Austen Said:

Patterns of Diction in Jane Austen's Major Novels


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"Time, my dearest Emma, time will heal the wound.—Your own excellent sense— your exertions for your father's sake— I know you will not allow yourself—."
"The feelings of the warmest friendship— Indignation— Abominable scoundrel!"—
"He will soon be gone. They will soon be in Yorkshire. I am sorry for her. She deserves a better fate."
"are you, indeed?"—
"No, no, I understand you —forgive me —I am pleased that you can say even so much.—He is no object of regret, indeed! and it will not be very long, I hope, before that becomes the acknowledgment of more than your reason.—Fortunate that your affections were not farther entangled!—I could never, I confess, from your manners, assure myself as to the degree of what you felt— I could only be certain that there was a preference— and a preference which I never believed him to deserve.—He is a disgrace to the name of man.—And is he to be rewarded with that sweet young woman?—Jane, Jane, you will be a miserable creature."
"I have never had a high opinion of Frank Churchill.—I can suppose, however, that I may have underrated him. My acquaintance with him has been but trifling.—And even if I have not underrated him hitherto, he may yet turn out well.—With such a woman he has a chance.—I have no motive for wishing him ill—and for her sake, whose happiness will be involved in his good character and conduct, I shall certainly wish him well."
"He is a most fortunate man!"
"So early in life— at three-and-twenty —a period when, if a man chuses a wife, he generally chuses ill. At three-and-twenty to have drawn such a prize! What years of felicity that man, in all human calculation, has before him!—Assured of the love of such a woman —the disinterested love, for Jane Fairfax's character vouches for her disinterestedness; every thing in his favour,—equality of situation—I mean, as far as regards society, and all the habits and manners that are important; equality in every point but one— and that one, since the purity of her heart is not to be doubted, such as must increase his felicity, for it will be his to bestow the only advantages she wants.—A man would always wish to give a woman a better home than the one he takes her from; and he who can do it, where there is no doubt of her regard, must, I think, be the happiest of mortals.—Frank Churchill is, indeed, the favourite of fortune. Every thing turns out for his good.—He meets with a young woman at a watering-place, gains her affection, cannot even weary her by negligent treatment—and had he and all his family sought round the world for a perfect wife for him, they could not have found her superior.—His aunt is in the way.—His aunt dies.—He has only to speak.—His friends are eager to promote his happiness.—He had used every body ill—and they are all delighted to forgive him.—He is a fortunate man indeed!"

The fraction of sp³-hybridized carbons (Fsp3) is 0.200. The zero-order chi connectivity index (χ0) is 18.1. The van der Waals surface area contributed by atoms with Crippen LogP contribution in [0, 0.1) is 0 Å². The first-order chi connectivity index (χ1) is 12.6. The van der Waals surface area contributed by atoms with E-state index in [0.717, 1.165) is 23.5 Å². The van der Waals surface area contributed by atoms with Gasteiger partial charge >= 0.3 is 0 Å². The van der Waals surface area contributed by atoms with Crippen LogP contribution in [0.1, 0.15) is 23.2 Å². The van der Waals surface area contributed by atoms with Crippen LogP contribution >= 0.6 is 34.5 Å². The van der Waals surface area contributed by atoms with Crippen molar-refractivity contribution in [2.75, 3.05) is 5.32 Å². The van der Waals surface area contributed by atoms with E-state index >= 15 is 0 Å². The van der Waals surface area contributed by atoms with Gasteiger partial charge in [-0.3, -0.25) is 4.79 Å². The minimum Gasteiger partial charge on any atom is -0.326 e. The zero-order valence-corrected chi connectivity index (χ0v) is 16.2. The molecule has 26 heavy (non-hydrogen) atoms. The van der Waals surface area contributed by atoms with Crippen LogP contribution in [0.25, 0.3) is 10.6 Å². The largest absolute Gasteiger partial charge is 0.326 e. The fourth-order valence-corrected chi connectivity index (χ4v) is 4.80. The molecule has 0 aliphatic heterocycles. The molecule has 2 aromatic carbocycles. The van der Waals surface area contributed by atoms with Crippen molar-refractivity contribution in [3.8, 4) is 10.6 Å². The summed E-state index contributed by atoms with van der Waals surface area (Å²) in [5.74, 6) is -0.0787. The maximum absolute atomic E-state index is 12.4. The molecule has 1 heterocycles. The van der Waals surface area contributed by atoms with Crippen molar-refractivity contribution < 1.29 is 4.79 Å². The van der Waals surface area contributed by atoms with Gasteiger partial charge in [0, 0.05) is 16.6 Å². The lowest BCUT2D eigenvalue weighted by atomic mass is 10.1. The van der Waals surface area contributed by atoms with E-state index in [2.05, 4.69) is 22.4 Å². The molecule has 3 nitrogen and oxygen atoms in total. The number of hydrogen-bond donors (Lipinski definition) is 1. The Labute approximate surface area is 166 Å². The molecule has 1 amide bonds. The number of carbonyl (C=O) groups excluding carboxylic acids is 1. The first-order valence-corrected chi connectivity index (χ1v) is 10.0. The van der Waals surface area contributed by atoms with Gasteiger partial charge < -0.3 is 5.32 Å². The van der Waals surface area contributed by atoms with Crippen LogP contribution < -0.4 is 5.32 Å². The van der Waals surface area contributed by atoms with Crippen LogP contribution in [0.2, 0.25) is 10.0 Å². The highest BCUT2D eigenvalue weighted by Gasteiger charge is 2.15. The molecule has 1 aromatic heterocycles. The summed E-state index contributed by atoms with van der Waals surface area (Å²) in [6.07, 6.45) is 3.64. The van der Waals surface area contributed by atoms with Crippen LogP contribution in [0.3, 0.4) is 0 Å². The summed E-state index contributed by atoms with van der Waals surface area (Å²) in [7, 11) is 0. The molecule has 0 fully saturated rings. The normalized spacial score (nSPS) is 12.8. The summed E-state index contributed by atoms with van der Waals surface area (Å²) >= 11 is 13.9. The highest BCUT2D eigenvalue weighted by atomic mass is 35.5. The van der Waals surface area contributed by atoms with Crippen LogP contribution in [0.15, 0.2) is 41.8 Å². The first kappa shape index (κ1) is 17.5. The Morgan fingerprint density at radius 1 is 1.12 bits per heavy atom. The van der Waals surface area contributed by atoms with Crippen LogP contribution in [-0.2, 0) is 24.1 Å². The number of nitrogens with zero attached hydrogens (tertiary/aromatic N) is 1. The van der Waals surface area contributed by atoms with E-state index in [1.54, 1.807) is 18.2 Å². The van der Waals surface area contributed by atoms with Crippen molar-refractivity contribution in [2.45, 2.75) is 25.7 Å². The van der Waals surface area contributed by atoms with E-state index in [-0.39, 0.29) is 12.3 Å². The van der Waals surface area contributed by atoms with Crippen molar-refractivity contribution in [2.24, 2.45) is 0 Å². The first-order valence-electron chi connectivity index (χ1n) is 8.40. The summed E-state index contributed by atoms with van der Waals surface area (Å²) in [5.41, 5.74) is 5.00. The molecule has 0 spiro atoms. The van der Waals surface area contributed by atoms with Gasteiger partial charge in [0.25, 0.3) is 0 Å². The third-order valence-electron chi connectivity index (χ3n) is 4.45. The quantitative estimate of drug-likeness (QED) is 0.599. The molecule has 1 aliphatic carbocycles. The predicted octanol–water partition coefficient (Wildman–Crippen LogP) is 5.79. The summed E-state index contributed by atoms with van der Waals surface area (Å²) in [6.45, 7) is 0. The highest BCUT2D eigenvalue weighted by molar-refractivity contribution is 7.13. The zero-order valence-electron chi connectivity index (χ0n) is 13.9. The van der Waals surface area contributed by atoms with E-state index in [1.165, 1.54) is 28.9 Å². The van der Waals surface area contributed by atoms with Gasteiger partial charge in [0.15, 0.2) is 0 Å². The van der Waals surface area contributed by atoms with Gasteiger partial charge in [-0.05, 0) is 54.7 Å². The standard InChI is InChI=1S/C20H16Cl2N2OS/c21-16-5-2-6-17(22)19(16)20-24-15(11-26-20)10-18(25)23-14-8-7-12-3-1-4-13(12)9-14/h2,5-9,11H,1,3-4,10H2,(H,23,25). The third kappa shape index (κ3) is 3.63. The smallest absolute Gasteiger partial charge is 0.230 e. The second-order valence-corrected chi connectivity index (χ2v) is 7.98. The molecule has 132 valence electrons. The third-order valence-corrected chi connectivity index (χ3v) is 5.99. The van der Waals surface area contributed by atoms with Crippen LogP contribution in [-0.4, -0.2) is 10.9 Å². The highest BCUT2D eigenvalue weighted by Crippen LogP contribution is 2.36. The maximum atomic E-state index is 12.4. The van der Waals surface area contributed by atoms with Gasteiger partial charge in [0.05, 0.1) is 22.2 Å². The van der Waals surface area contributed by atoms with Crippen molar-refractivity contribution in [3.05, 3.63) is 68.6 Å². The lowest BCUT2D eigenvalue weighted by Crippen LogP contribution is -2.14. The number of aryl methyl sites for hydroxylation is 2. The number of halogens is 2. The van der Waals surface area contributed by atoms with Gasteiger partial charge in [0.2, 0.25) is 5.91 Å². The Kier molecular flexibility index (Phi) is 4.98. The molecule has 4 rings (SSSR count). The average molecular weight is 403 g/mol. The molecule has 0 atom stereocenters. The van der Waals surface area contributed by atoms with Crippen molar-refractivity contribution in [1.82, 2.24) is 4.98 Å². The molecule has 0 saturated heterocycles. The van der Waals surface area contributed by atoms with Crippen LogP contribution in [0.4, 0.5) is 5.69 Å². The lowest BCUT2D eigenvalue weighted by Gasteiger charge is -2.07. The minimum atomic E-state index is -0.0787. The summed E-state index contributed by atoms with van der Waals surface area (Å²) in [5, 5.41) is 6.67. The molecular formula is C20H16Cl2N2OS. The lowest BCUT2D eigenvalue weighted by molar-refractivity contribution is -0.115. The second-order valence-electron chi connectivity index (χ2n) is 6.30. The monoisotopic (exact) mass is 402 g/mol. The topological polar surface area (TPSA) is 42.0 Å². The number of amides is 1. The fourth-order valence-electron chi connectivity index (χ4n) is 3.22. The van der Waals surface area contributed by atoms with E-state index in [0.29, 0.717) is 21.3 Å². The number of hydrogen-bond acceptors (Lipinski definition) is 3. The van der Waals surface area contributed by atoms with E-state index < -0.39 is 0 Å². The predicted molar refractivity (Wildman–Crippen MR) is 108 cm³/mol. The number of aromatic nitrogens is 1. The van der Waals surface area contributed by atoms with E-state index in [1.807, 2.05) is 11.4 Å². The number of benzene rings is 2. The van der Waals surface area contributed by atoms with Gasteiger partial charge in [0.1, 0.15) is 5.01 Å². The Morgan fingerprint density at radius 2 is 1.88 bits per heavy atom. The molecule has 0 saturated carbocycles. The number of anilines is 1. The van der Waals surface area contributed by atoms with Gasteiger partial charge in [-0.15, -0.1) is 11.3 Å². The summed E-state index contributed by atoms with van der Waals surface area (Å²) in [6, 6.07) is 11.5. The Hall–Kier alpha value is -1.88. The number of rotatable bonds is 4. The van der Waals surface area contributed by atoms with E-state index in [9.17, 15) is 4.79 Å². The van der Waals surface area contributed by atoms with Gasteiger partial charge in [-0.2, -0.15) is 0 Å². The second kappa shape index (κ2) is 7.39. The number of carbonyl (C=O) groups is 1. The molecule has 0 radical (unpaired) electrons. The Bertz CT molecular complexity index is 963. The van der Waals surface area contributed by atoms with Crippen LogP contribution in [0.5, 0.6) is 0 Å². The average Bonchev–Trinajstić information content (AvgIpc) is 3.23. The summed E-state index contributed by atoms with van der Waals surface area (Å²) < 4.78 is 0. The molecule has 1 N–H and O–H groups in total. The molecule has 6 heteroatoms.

"And I do envy him, Emma. In one respect he is the object of my envy."
"You will not ask me what is the point of envy.—You are determined, I see, to have no curiosity.—You are wise—but I cannot be wise. Emma, I must tell you what you will not ask, though I may wish it unsaid the next moment."
"Thank you,"
"You are going in, I suppose?"
"As a friend!"—
"Emma, that I fear is a word— No, I have no wish— Stay, yes, why should I hesitate?—I have gone too far already for concealment.—Emma, I accept your offer— Extraordinary as it may seem, I accept it, and refer myself to you as a friend.—Tell me, then, have I no chance of ever succeeding?"